Prism Book Alliance would like to thank Renae Kaye for taking the time to talk with us today.
Title: Safe in his Arms
Author: Renae Kaye
Publisher: Dreamspinner Press
Cover Artist: Anna Sikorska
Genre/Sub-Genre: Contemporary, M/M Romance
In the late-night quiet of the caravan park shower room, Lon Taylor washes away the filth of the Western Australian mines. He’s not looking for anyone, but when Casey offers, Lon doesn’t turn him down.
Welcoming the young man in his big, hairy arms, Lon provides a safety to Casey that he has never known, and Casey wants to stay forever. Still reeling from the breakup of his family years ago, Lon’s not sure he’s ready for the responsibility of the comfort and security Casey craves.
But perhaps Lon can risk opening his heart again and hoping for a brighter future. Casey has some pretty big skeletons in his past to deal with. And Lon wonders what Casey will do when he finds out how badly Lon failed at protecting the ones he loved eight years ago.
Firstly, let me say I have really enjoyed all your books since (and including) ‘Loving Jay’. Did the excellent response to ‘Loving Jay’ make you commit to being a writer, whilst a busy Mum, or were you intending to keep writing, regardless?
Haha – I’ve only just (with this release) become comfortable with the thought of calling myself a “writer.” I had a goal to spend two years, honing my skills until I could get something sold. Happily enough for me, I was accepted for publication immediately.
I wrote Loving Jay and finished it in June 2013. Then I started on The Blinding Light. After I finally got the nerve to send it off to the publisher in July, it was another 6 weeks before it was accepted. By that stage The Blinding Light was a chapter away from being finished.
In fact, by the time Loving Jay was published, I’d already finished The Shearing Gun, Bear Chasing and Safe In His Arms. So I will have to say that reader response had no impact on my writing those stories at all.
No one was more surprised than me that Loving Jay was accepted for publication. I was committed to writing, no matter what happened with Jay. But the enthusiasm for my books has been phenomenal – thank you guys!! – and so I believe I am now committed to being a serious writer, rather than a hobby writer.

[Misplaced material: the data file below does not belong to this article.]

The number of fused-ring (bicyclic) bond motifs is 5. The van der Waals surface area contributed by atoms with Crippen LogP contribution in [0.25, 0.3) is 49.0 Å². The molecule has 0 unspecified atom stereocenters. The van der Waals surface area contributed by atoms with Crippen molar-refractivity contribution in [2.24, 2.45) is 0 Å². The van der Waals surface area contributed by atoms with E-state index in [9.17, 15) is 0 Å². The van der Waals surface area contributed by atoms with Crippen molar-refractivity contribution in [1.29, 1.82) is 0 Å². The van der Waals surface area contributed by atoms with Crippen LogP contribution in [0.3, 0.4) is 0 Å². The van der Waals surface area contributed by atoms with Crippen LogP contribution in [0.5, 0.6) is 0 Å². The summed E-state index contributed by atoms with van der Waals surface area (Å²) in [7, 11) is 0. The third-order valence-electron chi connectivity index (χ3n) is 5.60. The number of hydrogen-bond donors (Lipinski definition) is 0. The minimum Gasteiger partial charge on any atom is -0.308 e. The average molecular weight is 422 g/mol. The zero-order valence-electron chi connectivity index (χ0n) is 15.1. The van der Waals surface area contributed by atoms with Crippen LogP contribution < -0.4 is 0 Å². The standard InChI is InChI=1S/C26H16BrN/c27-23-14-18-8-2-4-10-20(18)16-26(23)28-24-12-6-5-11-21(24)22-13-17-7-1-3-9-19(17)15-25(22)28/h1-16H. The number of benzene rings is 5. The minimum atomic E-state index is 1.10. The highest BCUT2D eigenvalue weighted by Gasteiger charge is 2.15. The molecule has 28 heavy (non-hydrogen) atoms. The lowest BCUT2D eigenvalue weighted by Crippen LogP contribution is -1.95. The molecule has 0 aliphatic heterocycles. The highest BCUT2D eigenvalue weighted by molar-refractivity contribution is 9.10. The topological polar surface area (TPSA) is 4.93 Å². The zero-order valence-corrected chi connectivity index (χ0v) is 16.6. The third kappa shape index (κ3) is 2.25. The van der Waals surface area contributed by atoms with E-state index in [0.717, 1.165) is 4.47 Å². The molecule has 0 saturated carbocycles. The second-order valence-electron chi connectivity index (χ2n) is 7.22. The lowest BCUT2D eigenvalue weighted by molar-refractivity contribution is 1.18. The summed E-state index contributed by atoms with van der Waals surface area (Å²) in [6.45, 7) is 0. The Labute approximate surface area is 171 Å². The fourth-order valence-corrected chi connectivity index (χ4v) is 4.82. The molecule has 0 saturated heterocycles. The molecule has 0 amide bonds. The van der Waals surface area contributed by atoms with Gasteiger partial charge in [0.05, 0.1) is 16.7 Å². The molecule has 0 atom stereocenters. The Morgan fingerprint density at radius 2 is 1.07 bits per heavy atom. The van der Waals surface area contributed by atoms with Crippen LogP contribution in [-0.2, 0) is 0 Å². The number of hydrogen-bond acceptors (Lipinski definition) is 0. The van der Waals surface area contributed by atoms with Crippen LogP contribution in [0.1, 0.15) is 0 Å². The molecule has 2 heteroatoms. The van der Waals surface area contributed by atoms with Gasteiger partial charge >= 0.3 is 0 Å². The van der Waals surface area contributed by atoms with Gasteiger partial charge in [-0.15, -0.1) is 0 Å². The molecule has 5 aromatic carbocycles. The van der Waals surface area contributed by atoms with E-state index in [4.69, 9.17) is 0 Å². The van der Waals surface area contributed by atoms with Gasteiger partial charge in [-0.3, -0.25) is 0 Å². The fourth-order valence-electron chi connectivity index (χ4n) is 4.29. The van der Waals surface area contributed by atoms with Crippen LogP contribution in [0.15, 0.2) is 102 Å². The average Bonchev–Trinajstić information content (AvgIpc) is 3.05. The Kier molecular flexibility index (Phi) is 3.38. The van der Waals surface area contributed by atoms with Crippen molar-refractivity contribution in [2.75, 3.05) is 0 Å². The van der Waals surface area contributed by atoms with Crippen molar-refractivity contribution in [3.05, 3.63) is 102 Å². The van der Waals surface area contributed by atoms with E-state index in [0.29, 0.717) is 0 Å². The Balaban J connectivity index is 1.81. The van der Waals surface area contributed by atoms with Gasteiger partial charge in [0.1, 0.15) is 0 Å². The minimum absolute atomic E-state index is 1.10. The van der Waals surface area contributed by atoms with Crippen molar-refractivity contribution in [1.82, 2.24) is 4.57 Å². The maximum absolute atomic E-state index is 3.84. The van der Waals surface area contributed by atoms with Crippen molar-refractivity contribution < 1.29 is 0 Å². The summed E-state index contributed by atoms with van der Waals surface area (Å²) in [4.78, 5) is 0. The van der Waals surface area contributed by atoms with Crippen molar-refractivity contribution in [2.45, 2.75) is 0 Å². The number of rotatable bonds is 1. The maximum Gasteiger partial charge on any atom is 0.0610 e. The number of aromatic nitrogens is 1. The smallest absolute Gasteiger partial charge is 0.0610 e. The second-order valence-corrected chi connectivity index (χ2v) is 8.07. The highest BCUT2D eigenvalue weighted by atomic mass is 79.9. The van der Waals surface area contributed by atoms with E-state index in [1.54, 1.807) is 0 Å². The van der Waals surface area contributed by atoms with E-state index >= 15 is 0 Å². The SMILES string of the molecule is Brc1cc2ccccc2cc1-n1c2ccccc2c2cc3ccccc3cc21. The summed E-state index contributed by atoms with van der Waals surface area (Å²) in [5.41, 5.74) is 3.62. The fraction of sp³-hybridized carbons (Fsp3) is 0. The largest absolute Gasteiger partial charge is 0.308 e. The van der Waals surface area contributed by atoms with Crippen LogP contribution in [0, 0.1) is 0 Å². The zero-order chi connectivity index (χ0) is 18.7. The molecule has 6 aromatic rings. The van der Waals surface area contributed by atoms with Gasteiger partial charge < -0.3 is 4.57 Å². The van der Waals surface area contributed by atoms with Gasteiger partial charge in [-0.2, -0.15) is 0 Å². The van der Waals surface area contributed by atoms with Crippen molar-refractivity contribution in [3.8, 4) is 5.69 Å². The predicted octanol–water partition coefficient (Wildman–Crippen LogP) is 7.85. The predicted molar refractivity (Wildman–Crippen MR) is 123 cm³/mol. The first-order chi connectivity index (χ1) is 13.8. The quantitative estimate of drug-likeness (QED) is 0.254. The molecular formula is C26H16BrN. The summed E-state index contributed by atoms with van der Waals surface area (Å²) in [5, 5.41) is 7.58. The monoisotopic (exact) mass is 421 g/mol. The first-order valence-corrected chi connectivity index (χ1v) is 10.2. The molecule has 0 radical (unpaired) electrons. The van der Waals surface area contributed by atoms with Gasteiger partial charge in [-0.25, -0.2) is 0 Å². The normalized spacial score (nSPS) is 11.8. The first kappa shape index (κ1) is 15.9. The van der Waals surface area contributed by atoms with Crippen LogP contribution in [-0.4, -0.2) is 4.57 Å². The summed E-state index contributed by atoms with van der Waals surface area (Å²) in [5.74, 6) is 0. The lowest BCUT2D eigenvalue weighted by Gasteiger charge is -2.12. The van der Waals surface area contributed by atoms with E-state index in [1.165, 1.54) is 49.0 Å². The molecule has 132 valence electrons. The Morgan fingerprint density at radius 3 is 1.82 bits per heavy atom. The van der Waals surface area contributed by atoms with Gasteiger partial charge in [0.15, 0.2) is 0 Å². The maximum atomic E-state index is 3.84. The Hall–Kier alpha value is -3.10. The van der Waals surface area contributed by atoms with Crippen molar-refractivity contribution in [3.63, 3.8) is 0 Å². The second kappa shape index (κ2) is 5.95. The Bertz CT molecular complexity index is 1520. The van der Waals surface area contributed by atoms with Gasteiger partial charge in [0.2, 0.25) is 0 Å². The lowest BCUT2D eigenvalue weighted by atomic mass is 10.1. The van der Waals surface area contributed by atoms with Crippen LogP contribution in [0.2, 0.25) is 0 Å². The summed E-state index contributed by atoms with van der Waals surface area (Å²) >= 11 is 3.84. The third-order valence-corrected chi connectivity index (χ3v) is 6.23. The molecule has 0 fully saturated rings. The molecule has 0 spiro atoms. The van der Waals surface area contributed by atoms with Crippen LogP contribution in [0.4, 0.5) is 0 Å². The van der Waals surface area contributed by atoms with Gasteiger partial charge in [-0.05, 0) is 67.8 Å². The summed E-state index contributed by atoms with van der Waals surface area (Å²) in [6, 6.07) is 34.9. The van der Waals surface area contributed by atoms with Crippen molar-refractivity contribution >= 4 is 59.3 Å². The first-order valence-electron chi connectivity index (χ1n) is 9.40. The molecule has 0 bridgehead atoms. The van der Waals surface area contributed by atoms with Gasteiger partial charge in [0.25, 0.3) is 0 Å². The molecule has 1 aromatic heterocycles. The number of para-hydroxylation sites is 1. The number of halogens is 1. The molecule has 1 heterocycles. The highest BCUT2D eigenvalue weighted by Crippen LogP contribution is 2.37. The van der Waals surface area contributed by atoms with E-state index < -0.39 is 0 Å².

Do you do a lot of research for your books, as to this reader your stories always feel very authentic, yet cover very different backgrounds and locations?
Aw – thank you for saying that. That’s what a writer likes to hear.
No, I really do minimal research. Google helps a lot, as does hanging out in certain chat rooms. I guess people are most wanting to know how did I do the research for The Shearing Gun. Well, that one was just a lot of recalling my childhood. Shearing and farming is in my background.
The places I base my stories in are familiar to me, which is why I always have books set in my home state. The characters? – well, some have inspiration. Jay, Hank and Elliot are all loosely based on people I know. So their way of talking, walking and dressing comes easy to me, and is therefore easy to describe.
But as a writer, I feel my characters like they are myself. Before I start a story, I create an entire personality complete with flaws, childhood demons, common phrases used and dislikes. I begin a story, not thinking about the plot, but thinking about the reaction of this very real person to the situation I’ve just created.
The locations are real, the people in my head are real. Hopefully that’s what makes it authentic.